Tuesday, April 28, 2009

The Daily Strike-4/28/09-Specter Bolts

Good evening and welcome to the Daily Strike. Huge news today in the world of politics: Arlen Specter, a 28 year Senate Republican from Pennsylvania, has switched parties. Let's give you the rundown.

REPUBLICAN BETRAYAL: In a crushing blow to the Republican party, Arlen Specter has decided to switch political parties and run for reelection in 2010 as a Democrat. The first question we must ask is why he did it. There is one reason and one reason only: reelection. He was being challenged in the Republican primary by arch-conservative Pat Toomey, who he barely edged in 2004. Toomey was leading by 20 points in a poll released last week. Specter had raised the ire of state Republicans for voting in favor of the economic stimulus. He was pretty much toast in the primary. According to Pennsylvania law, if you lose the primary, you're done. No Lieberman-ing, in other words. Now that he's running as a Democrat, he probably has the primary field all to himself. With the votes of independents and Democrats, he would crush Toomey in a general election. Specter might say that he now agrees more with the Democratic party than the Republican party, and that he doesn't want to be beholden to a party. I don't buy it. Why would he have gone on a diatribe against Eric Holder if he knew he was leaning towards joining the Democratic party? Why would he have abandoned the Employee Free Choice Act? Having said that, Democrats should embrace him with open arms, as they have. President Obama was very welcoming. He told Specter that he's happy to have him on the team. Democratic Senators went over the top in lauding their new caucus-mate.

The next question is what does this all mean. Most analysis of this in the media highlights that if Al Franken is seated, Democrats will have a filibuster-proof majority. I think that's a bit misleading. Specter may not be the most reliable Democratic vote on a whole host of issues. However, as Ezra Klein (I hope you're reading this Ezra! I sent you a link!) wisely points out, Specter now has an incentive to see the Democratic party succeed. As a member of the Republican minority, the Democrats' failure was his gain. Now that he's in the majority, his electoral success depends partially on how much of Obama's agenda is signed into law. That should encourage him to vote more along party lines. He would especially be motivated to turn leftward if he got a good primary challenge, which the Big Picture will talk about later in this post.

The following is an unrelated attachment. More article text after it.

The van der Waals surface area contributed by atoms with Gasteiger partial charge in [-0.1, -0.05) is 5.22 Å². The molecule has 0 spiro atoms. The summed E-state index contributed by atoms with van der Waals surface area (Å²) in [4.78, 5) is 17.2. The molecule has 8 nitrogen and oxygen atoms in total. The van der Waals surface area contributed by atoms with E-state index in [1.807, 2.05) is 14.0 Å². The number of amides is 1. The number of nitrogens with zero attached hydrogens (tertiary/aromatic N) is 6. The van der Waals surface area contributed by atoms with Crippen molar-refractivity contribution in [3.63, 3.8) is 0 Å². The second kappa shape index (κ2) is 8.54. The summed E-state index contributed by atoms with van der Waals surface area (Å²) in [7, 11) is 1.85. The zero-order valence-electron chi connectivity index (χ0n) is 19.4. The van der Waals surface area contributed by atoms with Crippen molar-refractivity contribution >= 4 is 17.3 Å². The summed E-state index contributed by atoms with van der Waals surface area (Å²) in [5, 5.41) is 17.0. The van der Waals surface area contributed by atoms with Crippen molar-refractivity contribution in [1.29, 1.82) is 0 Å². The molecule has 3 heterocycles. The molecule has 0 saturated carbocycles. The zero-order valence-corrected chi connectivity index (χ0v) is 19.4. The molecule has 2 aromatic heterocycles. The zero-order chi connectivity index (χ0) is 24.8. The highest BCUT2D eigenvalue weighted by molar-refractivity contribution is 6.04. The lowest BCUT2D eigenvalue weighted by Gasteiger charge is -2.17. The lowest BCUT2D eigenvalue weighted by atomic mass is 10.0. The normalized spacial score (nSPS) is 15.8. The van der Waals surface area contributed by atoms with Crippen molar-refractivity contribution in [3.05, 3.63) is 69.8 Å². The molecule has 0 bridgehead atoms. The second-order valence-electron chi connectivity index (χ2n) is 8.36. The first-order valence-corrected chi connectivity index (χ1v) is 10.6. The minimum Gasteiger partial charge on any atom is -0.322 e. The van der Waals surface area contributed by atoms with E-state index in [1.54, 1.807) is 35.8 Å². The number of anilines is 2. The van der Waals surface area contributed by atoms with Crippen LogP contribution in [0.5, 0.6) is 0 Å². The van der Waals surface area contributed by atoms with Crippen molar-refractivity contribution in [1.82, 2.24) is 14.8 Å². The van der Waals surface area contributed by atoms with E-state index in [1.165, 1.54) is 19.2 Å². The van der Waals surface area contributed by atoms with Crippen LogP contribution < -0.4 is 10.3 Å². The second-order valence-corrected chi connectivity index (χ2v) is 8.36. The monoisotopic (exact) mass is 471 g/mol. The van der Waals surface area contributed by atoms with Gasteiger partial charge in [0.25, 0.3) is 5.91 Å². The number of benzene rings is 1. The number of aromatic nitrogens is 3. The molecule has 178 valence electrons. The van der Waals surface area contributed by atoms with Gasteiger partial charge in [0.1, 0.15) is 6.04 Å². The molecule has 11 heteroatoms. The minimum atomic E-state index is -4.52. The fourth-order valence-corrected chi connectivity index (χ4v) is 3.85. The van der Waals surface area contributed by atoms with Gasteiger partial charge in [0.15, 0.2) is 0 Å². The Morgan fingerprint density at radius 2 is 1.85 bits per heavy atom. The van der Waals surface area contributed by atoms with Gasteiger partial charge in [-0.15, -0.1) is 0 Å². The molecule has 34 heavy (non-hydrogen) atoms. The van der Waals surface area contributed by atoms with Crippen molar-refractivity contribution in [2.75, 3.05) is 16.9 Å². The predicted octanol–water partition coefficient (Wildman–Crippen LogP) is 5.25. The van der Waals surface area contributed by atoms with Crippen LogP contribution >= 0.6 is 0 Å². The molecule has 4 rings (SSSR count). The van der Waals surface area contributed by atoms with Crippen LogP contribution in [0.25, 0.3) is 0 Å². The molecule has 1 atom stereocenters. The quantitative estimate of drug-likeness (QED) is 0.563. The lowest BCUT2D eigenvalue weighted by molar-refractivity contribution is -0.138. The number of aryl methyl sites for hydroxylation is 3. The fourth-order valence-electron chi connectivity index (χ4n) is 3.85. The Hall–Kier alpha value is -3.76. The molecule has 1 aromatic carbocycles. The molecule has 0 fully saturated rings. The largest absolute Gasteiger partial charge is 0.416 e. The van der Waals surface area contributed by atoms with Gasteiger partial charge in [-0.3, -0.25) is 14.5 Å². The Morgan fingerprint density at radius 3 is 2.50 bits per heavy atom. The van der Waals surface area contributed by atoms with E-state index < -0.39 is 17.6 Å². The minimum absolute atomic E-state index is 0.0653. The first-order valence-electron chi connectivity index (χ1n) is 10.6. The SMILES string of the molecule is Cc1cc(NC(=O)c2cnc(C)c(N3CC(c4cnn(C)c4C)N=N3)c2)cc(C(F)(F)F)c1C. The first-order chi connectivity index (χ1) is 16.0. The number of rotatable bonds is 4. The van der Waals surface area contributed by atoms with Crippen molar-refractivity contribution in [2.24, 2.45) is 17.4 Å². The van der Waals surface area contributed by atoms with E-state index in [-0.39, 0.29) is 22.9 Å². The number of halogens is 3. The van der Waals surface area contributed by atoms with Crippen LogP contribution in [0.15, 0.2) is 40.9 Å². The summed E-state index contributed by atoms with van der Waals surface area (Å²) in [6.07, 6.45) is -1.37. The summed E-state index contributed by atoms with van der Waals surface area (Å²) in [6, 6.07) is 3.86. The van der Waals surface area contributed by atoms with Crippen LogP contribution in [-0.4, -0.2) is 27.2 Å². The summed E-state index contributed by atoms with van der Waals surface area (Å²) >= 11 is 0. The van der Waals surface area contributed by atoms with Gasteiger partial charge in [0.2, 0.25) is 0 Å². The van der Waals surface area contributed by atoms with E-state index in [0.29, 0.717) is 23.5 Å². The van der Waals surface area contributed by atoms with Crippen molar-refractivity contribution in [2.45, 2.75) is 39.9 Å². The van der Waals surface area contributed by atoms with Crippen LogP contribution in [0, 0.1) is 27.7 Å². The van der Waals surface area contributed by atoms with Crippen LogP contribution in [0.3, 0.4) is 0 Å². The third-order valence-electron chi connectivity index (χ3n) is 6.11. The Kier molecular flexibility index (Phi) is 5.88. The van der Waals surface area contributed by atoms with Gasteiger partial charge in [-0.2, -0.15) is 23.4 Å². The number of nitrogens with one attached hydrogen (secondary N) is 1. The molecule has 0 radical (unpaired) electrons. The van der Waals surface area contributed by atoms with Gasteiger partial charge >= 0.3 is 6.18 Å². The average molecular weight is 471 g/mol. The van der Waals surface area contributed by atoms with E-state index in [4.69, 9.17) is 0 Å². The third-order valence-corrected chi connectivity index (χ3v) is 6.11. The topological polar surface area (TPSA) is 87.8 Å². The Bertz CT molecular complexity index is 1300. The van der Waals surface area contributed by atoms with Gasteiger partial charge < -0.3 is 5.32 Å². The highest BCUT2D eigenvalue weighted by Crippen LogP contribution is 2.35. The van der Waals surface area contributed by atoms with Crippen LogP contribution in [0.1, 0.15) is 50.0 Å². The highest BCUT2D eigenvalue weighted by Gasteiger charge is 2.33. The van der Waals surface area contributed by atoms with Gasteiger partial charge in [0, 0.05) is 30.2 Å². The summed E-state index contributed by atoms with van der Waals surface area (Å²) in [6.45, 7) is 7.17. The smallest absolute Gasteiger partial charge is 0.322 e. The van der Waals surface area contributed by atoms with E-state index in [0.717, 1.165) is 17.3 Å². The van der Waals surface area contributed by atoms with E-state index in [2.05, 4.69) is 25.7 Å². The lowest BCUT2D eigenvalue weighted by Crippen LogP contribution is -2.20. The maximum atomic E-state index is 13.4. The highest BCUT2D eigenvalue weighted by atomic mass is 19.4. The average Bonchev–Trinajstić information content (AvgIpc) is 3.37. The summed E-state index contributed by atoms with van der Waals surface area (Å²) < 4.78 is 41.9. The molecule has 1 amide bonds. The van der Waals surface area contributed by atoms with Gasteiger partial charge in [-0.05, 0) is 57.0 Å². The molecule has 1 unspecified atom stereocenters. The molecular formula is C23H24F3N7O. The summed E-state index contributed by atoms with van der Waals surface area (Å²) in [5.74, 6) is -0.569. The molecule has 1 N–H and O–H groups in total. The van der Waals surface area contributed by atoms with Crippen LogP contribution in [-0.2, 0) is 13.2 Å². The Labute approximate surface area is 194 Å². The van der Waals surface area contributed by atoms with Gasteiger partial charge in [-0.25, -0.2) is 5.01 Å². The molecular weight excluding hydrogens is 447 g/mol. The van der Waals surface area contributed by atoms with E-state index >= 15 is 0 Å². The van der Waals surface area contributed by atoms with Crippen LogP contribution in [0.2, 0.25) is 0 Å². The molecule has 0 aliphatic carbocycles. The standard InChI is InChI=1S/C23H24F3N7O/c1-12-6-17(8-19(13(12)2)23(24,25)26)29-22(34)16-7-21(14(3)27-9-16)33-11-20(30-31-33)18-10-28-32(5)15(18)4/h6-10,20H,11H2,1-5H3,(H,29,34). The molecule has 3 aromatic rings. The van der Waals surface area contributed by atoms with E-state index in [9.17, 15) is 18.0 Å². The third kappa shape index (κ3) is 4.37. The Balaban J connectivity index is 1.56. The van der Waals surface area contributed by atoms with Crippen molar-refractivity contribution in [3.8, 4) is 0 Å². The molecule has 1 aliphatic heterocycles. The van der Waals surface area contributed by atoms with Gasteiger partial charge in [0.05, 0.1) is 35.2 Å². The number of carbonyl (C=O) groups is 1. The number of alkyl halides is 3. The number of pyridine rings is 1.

The final question is what this means for the Republican party. This is pretty devastating for them. I think they still haven't learned the lessons of their crushing losses in 2006 and 2008. The party has applied such a strict litmus test on their candidate's because they're so rigid in their ideology. The problem is, most Americans don't agree with their ideology. As a result, they are driving the moderates out of their party. Quite frankly, Specter was well aware of these dynamics, and he realized that it would be much more politically beneficial to him to associate with a big-tent, reasonable Democratic Party than a far-right bizzarro Republican party.

What will be interesting to see in the next few days is how quickly Specter tries to earn good favor with his new political party. He can start by voting for the conference report on the Democratic budget resolution. He says he's currently undecided on the matter.